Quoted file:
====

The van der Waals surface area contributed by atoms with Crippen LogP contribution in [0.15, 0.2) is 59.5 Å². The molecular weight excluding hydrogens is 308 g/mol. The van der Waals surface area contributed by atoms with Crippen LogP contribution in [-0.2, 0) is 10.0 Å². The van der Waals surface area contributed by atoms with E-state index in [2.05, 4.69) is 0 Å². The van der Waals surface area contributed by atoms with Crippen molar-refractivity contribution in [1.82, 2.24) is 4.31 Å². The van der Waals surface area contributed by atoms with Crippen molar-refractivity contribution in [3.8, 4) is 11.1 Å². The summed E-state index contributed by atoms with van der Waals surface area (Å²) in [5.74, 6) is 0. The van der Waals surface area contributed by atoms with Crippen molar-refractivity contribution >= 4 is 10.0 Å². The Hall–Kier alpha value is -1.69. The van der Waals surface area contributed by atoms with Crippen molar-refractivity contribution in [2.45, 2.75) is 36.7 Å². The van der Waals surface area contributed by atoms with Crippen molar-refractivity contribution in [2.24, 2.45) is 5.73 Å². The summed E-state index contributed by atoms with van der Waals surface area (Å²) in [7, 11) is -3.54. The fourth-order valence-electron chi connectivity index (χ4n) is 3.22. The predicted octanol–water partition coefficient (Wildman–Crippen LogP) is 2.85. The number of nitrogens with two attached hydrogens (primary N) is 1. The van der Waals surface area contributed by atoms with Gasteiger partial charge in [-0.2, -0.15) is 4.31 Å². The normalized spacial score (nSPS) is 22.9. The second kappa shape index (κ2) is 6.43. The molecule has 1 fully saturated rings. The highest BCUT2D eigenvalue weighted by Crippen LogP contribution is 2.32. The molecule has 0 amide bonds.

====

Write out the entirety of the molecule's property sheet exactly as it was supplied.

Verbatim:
The van der Waals surface area contributed by atoms with Crippen LogP contribution in [0.15, 0.2) is 59.5 Å². The molecular weight excluding hydrogens is 308 g/mol. The van der Waals surface area contributed by atoms with Crippen LogP contribution in [-0.2, 0) is 10.0 Å². The van der Waals surface area contributed by atoms with E-state index in [2.05, 4.69) is 0 Å². The van der Waals surface area contributed by atoms with Crippen molar-refractivity contribution in [1.82, 2.24) is 4.31 Å². The van der Waals surface area contributed by atoms with Crippen molar-refractivity contribution in [3.8, 4) is 11.1 Å². The summed E-state index contributed by atoms with van der Waals surface area (Å²) in [5.74, 6) is 0. The van der Waals surface area contributed by atoms with Crippen molar-refractivity contribution >= 4 is 10.0 Å². The Hall–Kier alpha value is -1.69. The van der Waals surface area contributed by atoms with Crippen molar-refractivity contribution in [2.45, 2.75) is 36.7 Å². The van der Waals surface area contributed by atoms with Crippen molar-refractivity contribution in [2.24, 2.45) is 5.73 Å². The summed E-state index contributed by atoms with van der Waals surface area (Å²) in [7, 11) is -3.54. The fourth-order valence-electron chi connectivity index (χ4n) is 3.22. The predicted octanol–water partition coefficient (Wildman–Crippen LogP) is 2.85. The number of nitrogens with two attached hydrogens (primary N) is 1. The van der Waals surface area contributed by atoms with Gasteiger partial charge in [-0.2, -0.15) is 4.31 Å². The normalized spacial score (nSPS) is 22.9. The second kappa shape index (κ2) is 6.43. The molecule has 1 fully saturated rings. The highest BCUT2D eigenvalue weighted by Crippen LogP contribution is 2.32. The molecule has 0 amide bonds.